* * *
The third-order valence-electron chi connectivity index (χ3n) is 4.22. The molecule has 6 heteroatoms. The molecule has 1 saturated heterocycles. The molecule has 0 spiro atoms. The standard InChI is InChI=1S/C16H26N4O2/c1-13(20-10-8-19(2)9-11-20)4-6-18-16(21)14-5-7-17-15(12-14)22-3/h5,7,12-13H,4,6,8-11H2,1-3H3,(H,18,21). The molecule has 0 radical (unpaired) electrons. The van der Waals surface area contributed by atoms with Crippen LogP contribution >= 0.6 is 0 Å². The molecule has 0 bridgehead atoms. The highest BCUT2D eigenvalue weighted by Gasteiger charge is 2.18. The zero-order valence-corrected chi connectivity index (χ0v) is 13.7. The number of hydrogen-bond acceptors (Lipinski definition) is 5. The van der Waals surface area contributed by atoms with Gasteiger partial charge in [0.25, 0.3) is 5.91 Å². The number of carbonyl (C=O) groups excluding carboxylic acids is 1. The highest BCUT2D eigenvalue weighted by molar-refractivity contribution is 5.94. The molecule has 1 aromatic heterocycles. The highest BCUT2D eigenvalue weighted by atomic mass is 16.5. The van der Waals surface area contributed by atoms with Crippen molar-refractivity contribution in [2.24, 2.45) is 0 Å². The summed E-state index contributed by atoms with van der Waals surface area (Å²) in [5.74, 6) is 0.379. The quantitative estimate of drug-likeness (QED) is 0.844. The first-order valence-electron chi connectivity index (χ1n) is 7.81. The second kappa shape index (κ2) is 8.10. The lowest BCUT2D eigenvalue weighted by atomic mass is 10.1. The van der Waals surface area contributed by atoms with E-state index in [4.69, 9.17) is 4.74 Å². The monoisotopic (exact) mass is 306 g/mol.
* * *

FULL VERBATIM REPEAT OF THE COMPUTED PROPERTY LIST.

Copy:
The third-order valence-electron chi connectivity index (χ3n) is 4.22. The molecule has 6 heteroatoms. The molecule has 1 saturated heterocycles. The molecule has 0 spiro atoms. The standard InChI is InChI=1S/C16H26N4O2/c1-13(20-10-8-19(2)9-11-20)4-6-18-16(21)14-5-7-17-15(12-14)22-3/h5,7,12-13H,4,6,8-11H2,1-3H3,(H,18,21). The molecule has 0 radical (unpaired) electrons. The van der Waals surface area contributed by atoms with Crippen LogP contribution >= 0.6 is 0 Å². The molecule has 0 bridgehead atoms. The highest BCUT2D eigenvalue weighted by Gasteiger charge is 2.18. The zero-order valence-corrected chi connectivity index (χ0v) is 13.7. The number of hydrogen-bond acceptors (Lipinski definition) is 5. The van der Waals surface area contributed by atoms with Gasteiger partial charge in [0.25, 0.3) is 5.91 Å². The number of carbonyl (C=O) groups excluding carboxylic acids is 1. The highest BCUT2D eigenvalue weighted by molar-refractivity contribution is 5.94. The molecule has 1 aromatic heterocycles. The highest BCUT2D eigenvalue weighted by atomic mass is 16.5. The van der Waals surface area contributed by atoms with Crippen molar-refractivity contribution in [2.24, 2.45) is 0 Å². The summed E-state index contributed by atoms with van der Waals surface area (Å²) in [5.74, 6) is 0.379. The quantitative estimate of drug-likeness (QED) is 0.844. The first-order valence-electron chi connectivity index (χ1n) is 7.81. The second kappa shape index (κ2) is 8.10. The lowest BCUT2D eigenvalue weighted by atomic mass is 10.1. The van der Waals surface area contributed by atoms with E-state index in [4.69, 9.17) is 4.74 Å². The monoisotopic (exact) mass is 306 g/mol.